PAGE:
You have to provide more sophisticated offerings because of competition, but also because the size of the transactions has gotten bigger?
Yes, absolutely. When we worked with Arnold & Porter to get them into their headquarters, which was about 400,000 square feet in the mid ‘90s, one of the questions at that time was how big a law firm can get in Washington. A major issue is that the bigger you get, the more opportunities there are for conflicts of interest within the firm. No one at the time imagined that you could take that amount of square feet around here. It was a leap for them to take as much space as they did. Now, the Corporate Executive Board takes 600,000 square feet and Wilmer leases over 500,000 square feet. In other cities big transactions have always happened, but it’s a relatively new thing in Washington.
Is the physical splitting of the back-of-the-house functions of a law firm from the other functions a new trend we’re seeing in order to deal with the fact there’s not many 400,000 square foot offices available?
Yes, when a firm gets that big, there’s a real opportunity to split things off. But it doesn’t always make sense. You need to look at the floor plates of different buildings to determine whether or not it makes sense to take space off-site or not. Lawyers are wrapped around the windows, then you look to see what you have left. If your floor is small, you can put other functions in the basement or send them off-site. If you have a really big floor, say 50,000 square feet like at Washington Square, you have a lot of space on the interior. In that case, there might not be a need to go off-site since there is a significant amount of interior space to use for support functions. It depends on the firm and the building. Because the level of support can be so significant for the large firms and the costs of real estate so significant, law firms are much more willing to consider splitting than they were in the past.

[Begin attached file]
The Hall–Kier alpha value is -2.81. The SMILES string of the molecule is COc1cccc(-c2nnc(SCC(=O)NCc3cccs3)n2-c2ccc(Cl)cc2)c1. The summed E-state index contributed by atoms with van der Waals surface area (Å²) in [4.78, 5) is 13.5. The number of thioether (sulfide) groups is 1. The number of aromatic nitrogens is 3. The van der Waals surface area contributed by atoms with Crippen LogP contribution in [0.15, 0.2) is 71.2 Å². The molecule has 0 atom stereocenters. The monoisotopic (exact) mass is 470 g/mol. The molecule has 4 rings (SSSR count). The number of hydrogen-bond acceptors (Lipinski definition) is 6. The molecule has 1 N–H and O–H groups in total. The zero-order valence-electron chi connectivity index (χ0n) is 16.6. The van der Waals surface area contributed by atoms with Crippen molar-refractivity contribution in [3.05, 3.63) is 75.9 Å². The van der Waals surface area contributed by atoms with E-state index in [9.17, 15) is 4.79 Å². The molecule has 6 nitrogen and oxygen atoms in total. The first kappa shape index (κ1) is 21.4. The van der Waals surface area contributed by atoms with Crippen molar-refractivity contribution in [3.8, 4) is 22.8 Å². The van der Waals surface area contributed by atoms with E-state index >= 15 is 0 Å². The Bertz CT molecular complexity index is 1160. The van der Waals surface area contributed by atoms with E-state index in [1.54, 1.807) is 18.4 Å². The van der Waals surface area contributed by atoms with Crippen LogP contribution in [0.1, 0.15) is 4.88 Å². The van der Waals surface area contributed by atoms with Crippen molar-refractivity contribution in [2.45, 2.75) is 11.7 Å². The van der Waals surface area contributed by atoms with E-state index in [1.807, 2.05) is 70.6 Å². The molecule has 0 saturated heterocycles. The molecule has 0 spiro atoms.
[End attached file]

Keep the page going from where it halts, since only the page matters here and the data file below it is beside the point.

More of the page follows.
Do big law firms consider headquartering in Virginia and Maryland? Not really. The lifeblood of a law firm is keeping and recruiting people. If a firm is competing against three or four other firms for IP attorneys, for example, you don’t want to be the one that’s out of the amenity base, away from the core. It’s difficult for a law firm to make a move that dramatic. They like the amenities and there’s more of a professional atmosphere downtown.